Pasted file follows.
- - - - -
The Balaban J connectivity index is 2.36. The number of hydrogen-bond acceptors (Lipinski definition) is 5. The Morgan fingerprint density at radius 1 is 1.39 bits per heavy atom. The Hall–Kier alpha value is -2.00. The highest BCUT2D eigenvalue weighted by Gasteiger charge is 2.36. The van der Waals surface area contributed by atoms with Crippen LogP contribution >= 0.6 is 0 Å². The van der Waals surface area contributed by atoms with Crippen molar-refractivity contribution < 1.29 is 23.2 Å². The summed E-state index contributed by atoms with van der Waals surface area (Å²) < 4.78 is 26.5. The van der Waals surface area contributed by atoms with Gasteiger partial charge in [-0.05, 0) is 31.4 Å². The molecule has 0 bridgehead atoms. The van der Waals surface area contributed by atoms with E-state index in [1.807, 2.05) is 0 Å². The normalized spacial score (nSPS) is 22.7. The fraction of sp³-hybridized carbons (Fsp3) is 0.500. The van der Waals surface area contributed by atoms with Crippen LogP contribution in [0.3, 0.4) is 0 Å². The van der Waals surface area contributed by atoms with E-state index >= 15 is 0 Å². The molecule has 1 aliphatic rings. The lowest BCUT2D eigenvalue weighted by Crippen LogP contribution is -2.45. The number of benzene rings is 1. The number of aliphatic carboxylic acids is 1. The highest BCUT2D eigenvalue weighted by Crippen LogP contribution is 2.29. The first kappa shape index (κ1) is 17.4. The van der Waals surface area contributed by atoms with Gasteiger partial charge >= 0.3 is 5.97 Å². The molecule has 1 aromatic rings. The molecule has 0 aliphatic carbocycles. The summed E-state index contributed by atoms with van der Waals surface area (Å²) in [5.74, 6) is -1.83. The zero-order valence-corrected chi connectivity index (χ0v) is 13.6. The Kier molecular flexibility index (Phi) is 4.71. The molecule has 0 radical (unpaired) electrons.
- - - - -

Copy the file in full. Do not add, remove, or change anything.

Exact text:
The Balaban J connectivity index is 2.36. The number of hydrogen-bond acceptors (Lipinski definition) is 5. The Morgan fingerprint density at radius 1 is 1.39 bits per heavy atom. The Hall–Kier alpha value is -2.00. The highest BCUT2D eigenvalue weighted by Gasteiger charge is 2.36. The van der Waals surface area contributed by atoms with Crippen LogP contribution >= 0.6 is 0 Å². The van der Waals surface area contributed by atoms with Crippen molar-refractivity contribution < 1.29 is 23.2 Å². The summed E-state index contributed by atoms with van der Waals surface area (Å²) < 4.78 is 26.5. The van der Waals surface area contributed by atoms with Gasteiger partial charge in [-0.05, 0) is 31.4 Å². The molecule has 0 bridgehead atoms. The van der Waals surface area contributed by atoms with E-state index in [1.807, 2.05) is 0 Å². The normalized spacial score (nSPS) is 22.7. The fraction of sp³-hybridized carbons (Fsp3) is 0.500. The van der Waals surface area contributed by atoms with Crippen LogP contribution in [0.3, 0.4) is 0 Å². The van der Waals surface area contributed by atoms with E-state index >= 15 is 0 Å². The molecule has 1 aliphatic rings. The lowest BCUT2D eigenvalue weighted by Crippen LogP contribution is -2.45. The number of benzene rings is 1. The number of aliphatic carboxylic acids is 1. The highest BCUT2D eigenvalue weighted by Crippen LogP contribution is 2.29. The first kappa shape index (κ1) is 17.4. The van der Waals surface area contributed by atoms with Gasteiger partial charge >= 0.3 is 5.97 Å². The molecule has 1 aromatic rings. The molecule has 0 aliphatic carbocycles. The summed E-state index contributed by atoms with van der Waals surface area (Å²) in [5.74, 6) is -1.83. The zero-order valence-corrected chi connectivity index (χ0v) is 13.6. The Kier molecular flexibility index (Phi) is 4.71. The molecule has 0 radical (unpaired) electrons.